Coding Guidelines - Teach, don't Forcewritten by André Gawron, 02. July 2012
TL;DR: Don't force guidelines onto the programmer's mind, teach and educate them.
Coding guidelines, styleguides, whatever you call them - everybody involved in Programming1 knows the burden of writing code which will be read by somebody else some time in the future. There was this idea of setting up a couple of best-practices regarding the way code should look like. You know, hungarian notation2, no line bigger than 70 characters, no function bigger than 50 lines and brackets in the same line or standalone. These guidelines came and still come in various number of ways.
The purpose of this rule-set had good intentions: make code readable to everybody who followed the guide. The problem, though, is that programmers are very expressive people. They think a lot, sometimes hours before doing any visual work and, at the end of the day, they forge their thoughts into code. The way they're writing it down has to be as natural as it can get, to not lose the process they made while thinking for the solution of the problem. The result is the way programmers express themselves - through code.
Coding guidelines force programmers to think about the visual appearance of their code, losing track of the actual problem. Don't get me wrong, it's important that rules exist, especially for the own programmer's sake3 and there's actually a bad way of expressing one's self, but most of the time those guidelines are broadly defined, cover a lot of small things and get in the way of programmers until they get upset with their work environment. If a company gets lucky the programmers get creative in gaming the system effectively, dodging the coding guidelines all together and get work done again.
Instead of forcing the guidelines onto the programmer, it's better to educate him. Make it clear to him why it's a good approach to fill in a blank line every now and then, why it's better to give variables reasonable names. A programmer adjusts his style of coding several times through his career. He's influenced by other peers, by other code, by his own (life) experience. People change while they grow up and beyond that, so do programmers change the way they think, the way they act, and, in the end, the way they express themselves. Writing readable code is just another item on the programmer's learning schedule - and as everything else, it will take time.
Where to start?
For myself, I think it's very important to have proper indentation4 and a reasonable variable names. Although people fight over the number of tabs or spaces, I believe it's an easy habit to actually learn and change - having a proper editor helps a lot. As an emacs user, I only hit TAB once and it properly indents the code, I don't care if I have to use 2 spaces or 4 tabs (with 3 spaces for each tab), or whatever. TAB and I'm done.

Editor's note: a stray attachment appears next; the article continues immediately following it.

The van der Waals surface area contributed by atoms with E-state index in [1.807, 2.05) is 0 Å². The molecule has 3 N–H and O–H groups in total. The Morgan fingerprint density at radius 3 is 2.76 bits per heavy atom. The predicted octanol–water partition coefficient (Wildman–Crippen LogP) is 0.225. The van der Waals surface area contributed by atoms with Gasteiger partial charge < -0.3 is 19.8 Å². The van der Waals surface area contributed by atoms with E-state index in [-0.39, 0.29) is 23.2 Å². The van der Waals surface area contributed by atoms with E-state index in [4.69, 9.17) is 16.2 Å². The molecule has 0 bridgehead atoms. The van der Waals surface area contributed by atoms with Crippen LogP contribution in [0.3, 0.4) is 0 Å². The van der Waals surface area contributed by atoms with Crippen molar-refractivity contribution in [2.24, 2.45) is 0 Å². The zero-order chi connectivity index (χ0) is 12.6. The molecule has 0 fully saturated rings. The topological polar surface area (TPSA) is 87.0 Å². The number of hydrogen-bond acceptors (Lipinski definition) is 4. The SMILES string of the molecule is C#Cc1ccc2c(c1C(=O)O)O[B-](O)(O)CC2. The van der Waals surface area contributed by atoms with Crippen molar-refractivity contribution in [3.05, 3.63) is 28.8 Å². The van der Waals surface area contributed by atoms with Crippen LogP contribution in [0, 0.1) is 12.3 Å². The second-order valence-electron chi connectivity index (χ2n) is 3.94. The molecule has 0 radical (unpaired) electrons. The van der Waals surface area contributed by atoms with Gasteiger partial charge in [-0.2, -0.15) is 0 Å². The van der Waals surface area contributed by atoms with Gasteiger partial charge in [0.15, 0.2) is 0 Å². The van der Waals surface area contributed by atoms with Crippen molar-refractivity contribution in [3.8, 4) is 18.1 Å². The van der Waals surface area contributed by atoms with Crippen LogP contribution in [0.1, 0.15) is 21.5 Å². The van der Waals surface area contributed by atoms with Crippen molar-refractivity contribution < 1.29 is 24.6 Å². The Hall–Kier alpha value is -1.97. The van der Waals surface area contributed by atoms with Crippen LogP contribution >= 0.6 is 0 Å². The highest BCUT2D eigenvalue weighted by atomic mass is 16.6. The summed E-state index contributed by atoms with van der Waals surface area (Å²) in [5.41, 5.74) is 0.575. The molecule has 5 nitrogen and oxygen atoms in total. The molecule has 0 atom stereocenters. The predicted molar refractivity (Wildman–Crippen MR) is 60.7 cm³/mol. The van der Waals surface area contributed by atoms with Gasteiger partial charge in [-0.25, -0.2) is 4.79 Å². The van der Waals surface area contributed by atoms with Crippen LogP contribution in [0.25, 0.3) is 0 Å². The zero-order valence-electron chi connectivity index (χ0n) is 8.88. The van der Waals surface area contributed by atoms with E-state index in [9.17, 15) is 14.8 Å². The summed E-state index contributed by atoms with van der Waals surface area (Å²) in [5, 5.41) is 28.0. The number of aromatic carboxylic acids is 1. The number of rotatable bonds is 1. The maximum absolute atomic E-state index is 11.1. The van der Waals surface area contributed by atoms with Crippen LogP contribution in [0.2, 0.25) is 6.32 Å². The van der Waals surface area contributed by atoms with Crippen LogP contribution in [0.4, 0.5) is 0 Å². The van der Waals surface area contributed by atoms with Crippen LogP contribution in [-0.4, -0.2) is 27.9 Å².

The catch is to settle on one way to indent though. Normally, people say either tabs or spaces but that's not a solution. There are several situations where a mix of them is better. See the following code:
This code is using a tab-size of 4, everything's nicely in line. The good thing about using tabs is that it's easy to change the size without really losing any readability - you prefer a tabsize of two? Good! Four? No Problem! But that's a false friend. If I change the tab size to 85, it will mess up the assignments:
Smarttabs realizes that you actually align
:last_name to be in the same column as
:first_name so it uses spaces instead of tabs. As the example above, using tabs would cause the
:last_name to be way off. It is the same logic when you actually align assigments of variables to be in one column:
var_name........= 'foo' longer_var_name.= 'bar'
If you would align with tabs instead of spaces, changing the tabsize would result in ugly code:
var_name--->--->= 'foo' longer_var_name.= 'bar' var_name------->------->= 'foo' longer_var_name------->= 'bar'
var_name------->------->= 'foo' longer_var_name.= 'bar'
The folks using spaces will cheer now "I told you so" but the disadvantage of using spaces is obviously the lack of customizing. Do you like 2 spaces instead of 4 because you think it's more readable? Too bad, we're using 4 here. Change your habit. Every time a programmer get forced to change something without reasonable arguments, it makes him unhappy. We don't want unhappy coders. Unhappy programmers aren't living up their potential.
There's a solution: use tabs for the indentation, spaces for the alignment. What is the alignment I hear you ask, have a look at the following example code:
Every line of code which you align to the line above (for example, you want the
= of variable assignments to be in one line) is affected and might be horrible aligned to each other when switching the tablutor size. Unfortunatly, since most editors don't really support such differentiation in an easy way6, the manual effort you have to put into aligning is not worth the readability it provides. So nothing will change.
Luckily for us emacs7 users out there, Smarttabs exists. It knows when to use tabs and when to insert spaces for the alignment most of the time7 and I never had any regrets nor problems using this module. Although this situation might not occur that often in your codebase, it's one of those little things which can make a change. Give it a try if you haven't known it yet.
- and most likely in any area where you can express yourself in different ways
- considered bad-practice nowadays
- who can read code after months off?
- I'd also add line breaks, but that's another topic
- whoever like that much indentation
- prove me wrong, please
- and of course for Vim as well: http://www.vim.org/scripts/script.php?script_id=231
- yeah, it does fail occasionally